EGYPT was very complex, but it has always been. In many instances we found that the economic effects varied
tremendously between the Cairo metropolitan area, what might be called central Egypt, and southern Egypt. It was
consistent that stopping the sprawl of Cairo and nearby cities not only improved the quality of life there, but also
helped the blooming of areas that absorbed the excess population.
It is somewhat presumptuous for a junior culture to be offering advice to one of the senior civilizations on the planet.
Notwithstanding, our guess would be unless President Mubarak had a liver transplant last March if he had cancer
surgery in Germany last March he will be lucky to live until September. He almost certainly did not optimize Egypt's
economy, but we fail to see what the rush to push him out of office is. It is not like there is some Messiah waiting in the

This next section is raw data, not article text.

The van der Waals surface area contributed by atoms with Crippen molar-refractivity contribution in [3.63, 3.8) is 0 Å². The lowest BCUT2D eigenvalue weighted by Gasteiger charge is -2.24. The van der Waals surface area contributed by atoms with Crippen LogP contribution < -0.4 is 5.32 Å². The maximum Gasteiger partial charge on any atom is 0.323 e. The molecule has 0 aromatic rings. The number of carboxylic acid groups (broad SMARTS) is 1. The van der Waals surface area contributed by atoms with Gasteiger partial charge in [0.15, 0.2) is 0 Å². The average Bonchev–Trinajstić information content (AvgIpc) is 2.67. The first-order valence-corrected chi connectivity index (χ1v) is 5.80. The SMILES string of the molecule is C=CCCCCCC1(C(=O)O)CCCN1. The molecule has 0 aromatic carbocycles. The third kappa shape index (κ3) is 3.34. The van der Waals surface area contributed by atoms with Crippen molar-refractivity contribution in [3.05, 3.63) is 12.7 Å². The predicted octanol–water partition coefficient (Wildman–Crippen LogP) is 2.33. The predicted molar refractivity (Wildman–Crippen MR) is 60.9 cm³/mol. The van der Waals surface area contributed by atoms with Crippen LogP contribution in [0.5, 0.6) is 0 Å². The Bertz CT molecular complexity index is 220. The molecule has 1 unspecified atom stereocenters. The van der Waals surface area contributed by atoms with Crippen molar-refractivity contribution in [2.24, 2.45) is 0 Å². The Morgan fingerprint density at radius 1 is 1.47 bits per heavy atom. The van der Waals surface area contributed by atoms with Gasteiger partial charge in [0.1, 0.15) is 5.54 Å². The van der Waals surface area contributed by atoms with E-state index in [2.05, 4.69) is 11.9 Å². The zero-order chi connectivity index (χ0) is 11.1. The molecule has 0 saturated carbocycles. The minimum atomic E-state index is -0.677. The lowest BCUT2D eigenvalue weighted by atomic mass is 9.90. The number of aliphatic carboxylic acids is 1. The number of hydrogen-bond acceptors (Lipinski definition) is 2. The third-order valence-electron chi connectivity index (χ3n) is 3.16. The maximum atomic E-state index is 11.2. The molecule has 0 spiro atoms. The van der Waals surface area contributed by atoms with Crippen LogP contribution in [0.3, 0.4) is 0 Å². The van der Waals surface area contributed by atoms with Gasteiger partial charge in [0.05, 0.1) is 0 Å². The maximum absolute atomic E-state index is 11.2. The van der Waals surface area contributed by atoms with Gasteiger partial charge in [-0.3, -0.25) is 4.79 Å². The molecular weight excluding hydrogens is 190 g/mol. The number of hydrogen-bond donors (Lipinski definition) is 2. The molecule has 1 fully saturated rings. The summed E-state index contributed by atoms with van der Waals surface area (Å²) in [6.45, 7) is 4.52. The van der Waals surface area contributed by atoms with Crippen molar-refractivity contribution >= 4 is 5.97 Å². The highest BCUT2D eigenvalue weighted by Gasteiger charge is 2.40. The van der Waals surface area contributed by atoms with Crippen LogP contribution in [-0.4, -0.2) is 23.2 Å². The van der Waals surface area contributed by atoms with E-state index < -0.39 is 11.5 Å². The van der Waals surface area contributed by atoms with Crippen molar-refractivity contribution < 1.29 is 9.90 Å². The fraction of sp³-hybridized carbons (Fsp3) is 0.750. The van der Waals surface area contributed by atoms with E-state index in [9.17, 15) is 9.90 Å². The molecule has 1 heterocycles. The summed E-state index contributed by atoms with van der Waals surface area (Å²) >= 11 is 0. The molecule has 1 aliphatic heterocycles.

wings. It will take months to organize biometrically validated elections anyway. Our advice would be start planning
the maglevs now, pick a leader who can deliver them and the new cities efficiently, and let President Mubarak serve
out his term if he can. He has given his life to Egypt.
YEMEN without maglevs often was subject to de facto and actual divisions, usually as a result of uncivil wars. A
roughly east-west rail link works wonders for stabilizing the country and providing an appropriate standard of living.
In particular, there was much to be gained from building a multi-modal port - not only would this recapitulate the
time-honored role of Yemen as an exchange point between Africa and Asia, but it would lessen the vulnerability of
many economies to a disaster in the Persian Gulf. Regardless of whether the trigger is a seismic event, a reactor melting
down or an atomic bomb, the massive displacement of water in the form of tsunamis inside the Persian Gulf would be